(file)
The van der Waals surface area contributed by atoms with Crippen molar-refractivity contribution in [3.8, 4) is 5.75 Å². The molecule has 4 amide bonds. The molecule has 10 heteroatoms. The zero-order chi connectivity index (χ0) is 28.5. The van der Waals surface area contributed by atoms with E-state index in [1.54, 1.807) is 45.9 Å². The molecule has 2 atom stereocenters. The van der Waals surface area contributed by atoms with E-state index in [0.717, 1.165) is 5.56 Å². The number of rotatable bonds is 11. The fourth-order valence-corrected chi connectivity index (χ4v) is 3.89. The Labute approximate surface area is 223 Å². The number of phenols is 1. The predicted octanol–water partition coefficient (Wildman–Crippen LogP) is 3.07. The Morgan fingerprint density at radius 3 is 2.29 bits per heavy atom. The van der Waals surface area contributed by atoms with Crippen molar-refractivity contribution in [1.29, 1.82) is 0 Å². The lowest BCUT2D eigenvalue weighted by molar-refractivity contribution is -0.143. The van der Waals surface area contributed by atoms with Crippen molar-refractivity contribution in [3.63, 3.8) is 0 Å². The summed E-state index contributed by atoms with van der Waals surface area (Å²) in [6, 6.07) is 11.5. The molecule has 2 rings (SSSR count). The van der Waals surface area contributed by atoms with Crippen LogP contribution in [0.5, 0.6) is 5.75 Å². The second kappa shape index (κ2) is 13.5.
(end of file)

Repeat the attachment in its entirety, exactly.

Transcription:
The van der Waals surface area contributed by atoms with Crippen molar-refractivity contribution in [3.8, 4) is 5.75 Å². The molecule has 4 amide bonds. The molecule has 10 heteroatoms. The zero-order chi connectivity index (χ0) is 28.5. The van der Waals surface area contributed by atoms with E-state index in [1.54, 1.807) is 45.9 Å². The molecule has 2 atom stereocenters. The van der Waals surface area contributed by atoms with E-state index in [0.717, 1.165) is 5.56 Å². The number of rotatable bonds is 11. The fourth-order valence-corrected chi connectivity index (χ4v) is 3.89. The Labute approximate surface area is 223 Å². The number of phenols is 1. The predicted octanol–water partition coefficient (Wildman–Crippen LogP) is 3.07. The Morgan fingerprint density at radius 3 is 2.29 bits per heavy atom. The van der Waals surface area contributed by atoms with Crippen molar-refractivity contribution in [1.29, 1.82) is 0 Å². The lowest BCUT2D eigenvalue weighted by molar-refractivity contribution is -0.143. The van der Waals surface area contributed by atoms with Crippen molar-refractivity contribution in [3.63, 3.8) is 0 Å². The summed E-state index contributed by atoms with van der Waals surface area (Å²) in [6, 6.07) is 11.5. The molecule has 2 rings (SSSR count). The van der Waals surface area contributed by atoms with Crippen LogP contribution in [0.5, 0.6) is 5.75 Å². The second kappa shape index (κ2) is 13.5.